December 15, 2018 - World’s largest AI-powered medical research network launched by OWKIN
December 15, 2018 - Young people suffering chronic pain battle isolation and stigma as they struggle to forge their identities
December 15, 2018 - Lifespan extension at low temperatures depends on individual’s genes, study shows
December 15, 2018 - New ingestible capsule can be controlled using Bluetooth wireless technology
December 15, 2018 - Researchers uncover microRNAs involved in the control of social behavior
December 15, 2018 - Research offers hope for patients with serious bone marrow cancer
December 15, 2018 - Link between poverty and obesity is only about 30 years old, study shows
December 15, 2018 - Mass spectrometry throws light on old case of intentional heavy metal poisoning
December 15, 2018 - BeyondSpring Announces Phase 3 Study 105 of its Lead Asset Plinabulin for Chemotherapy-Induced Neutropenia Meets Primary Endpoint at Interim Analysis
December 15, 2018 - Study finds that in treating obesity, one size does not fit all
December 15, 2018 - Tenacity and flexibility help maintain psychological well-being, mobility in older people
December 15, 2018 - Study reveals role of brain mechanism in memory recall
December 15, 2018 - High levels of oxygen encourage the brain to remain in deep, restorative sleep
December 15, 2018 - Experimental HIV vaccine strategy works in non-human primates, research shows
December 15, 2018 - Genetically modified pigs could limit replication of classical swine fever virus, study shows
December 15, 2018 - FDA Approves Herzuma (trastuzumab-pkrb), a Biosimilar to Herceptin
December 15, 2018 - Cost and weight-loss potential matter most to bariatric surgery patients
December 15, 2018 - Cancer Research UK and AstraZeneca open new Functional Genomics Centre
December 15, 2018 - New research lays out potential path for treatment of Huntington’s disease
December 15, 2018 - Prestigious R&D 100 Award presented to Leica Microsystems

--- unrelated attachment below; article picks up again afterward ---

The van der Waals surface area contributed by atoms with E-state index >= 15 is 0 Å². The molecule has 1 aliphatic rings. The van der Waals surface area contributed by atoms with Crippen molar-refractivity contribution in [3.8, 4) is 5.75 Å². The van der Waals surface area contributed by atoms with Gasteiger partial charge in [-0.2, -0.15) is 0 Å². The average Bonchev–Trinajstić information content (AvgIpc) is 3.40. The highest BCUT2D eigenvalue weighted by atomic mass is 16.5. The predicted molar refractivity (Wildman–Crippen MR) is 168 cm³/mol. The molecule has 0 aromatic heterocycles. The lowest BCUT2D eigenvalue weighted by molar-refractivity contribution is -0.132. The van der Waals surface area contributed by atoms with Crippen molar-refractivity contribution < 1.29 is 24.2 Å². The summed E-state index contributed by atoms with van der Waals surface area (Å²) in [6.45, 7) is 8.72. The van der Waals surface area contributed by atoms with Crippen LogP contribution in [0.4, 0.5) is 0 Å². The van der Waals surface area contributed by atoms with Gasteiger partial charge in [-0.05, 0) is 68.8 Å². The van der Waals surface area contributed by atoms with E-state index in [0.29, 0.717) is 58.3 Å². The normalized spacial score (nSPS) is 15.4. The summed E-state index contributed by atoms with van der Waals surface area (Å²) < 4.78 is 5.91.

December 15, 2018 - Study shows septin proteins detect and kill gut pathogen, Shigella
December 15, 2018 - Study sheds new light on disease-spreading mosquitoes
December 15, 2018 - 2017 Saw Slowing in National Health Care Spending
December 15, 2018 - Monitoring movement reflects efficacy of mandibular splint
December 15, 2018 - Study supports BMI as useful tool for assessing obesity and health
Penn and CHOP receive major grant to help curb distracted driving

Penn and CHOP receive major grant to help curb distracted driving

image_pdfDownload PDFimage_print

Research team provides smartphone-based “nudges” to drivers in project funded by the Federal Highway Administration

According to the National Highway Traffic Safety Administration, 3,450 drivers are killed each year from distracted driving. M. Kit Delgado, MD, MS, an assistant professor of Emergency Medicine and Epidemiology in the Perelman School of Medicine at the University of Pennsylvania and an associate fellow at the Center for Injury Research and Prevention (CIRP) at Children’s Hospital of Philadelphia, and a team from Penn and CHOP have received a major grant from the Federal Highway Administration, an agency within the United States Department of Transportation, to help curb distracted driving. The team will investigate strategies — such as redesigning insurance discounts — for reducing cell phone use while driving. The $2.3 million project, which includes $1.84 million in federal funds in addition to contributed funding from several participating organizations, is one of the largest federally-funded research projects to address driving and cell phone use.

The objective of the grant is to translate findings from the field of behavioral economics to interventions that can be delivered through smartphones to “nudge” drivers to reduce distracted driving arising from cell phone use. Behavioral economics combines insights and findings from psychology and economics to explain, and try to correct, counter-productive or predictably irrational decision-making.

“Typing and swiping on your phone while driving is something that everyone knows is dangerous and usually illegal, yet people continue to do it. Because it has become a common, impulsive, and almost subconscious behavior, they may not even know how much they are doing it,” said Delgado. “By bringing together a team with experience in behavioral economics and behavioral design, traffic safety, statistics, and epidemiology, we’ll be able to determine whether these strategies successfully address these other problem areas and can help reduce the dangerous and potentially lethal behavior of using a cell phone while driving,”

The study, a collaboration between researchers in Penn’s Center for Health Incentives and Behavioral Economics, the Penn Injury Science Center, the Wharton School, and CHOP’s Center for Injury Research and Prevention, will build on previous innovative and successful work conducted at Penn for testing behavioral economic strategies to change difficult health behaviors such as quitting smoking, staying fit, and taking medications as prescribed.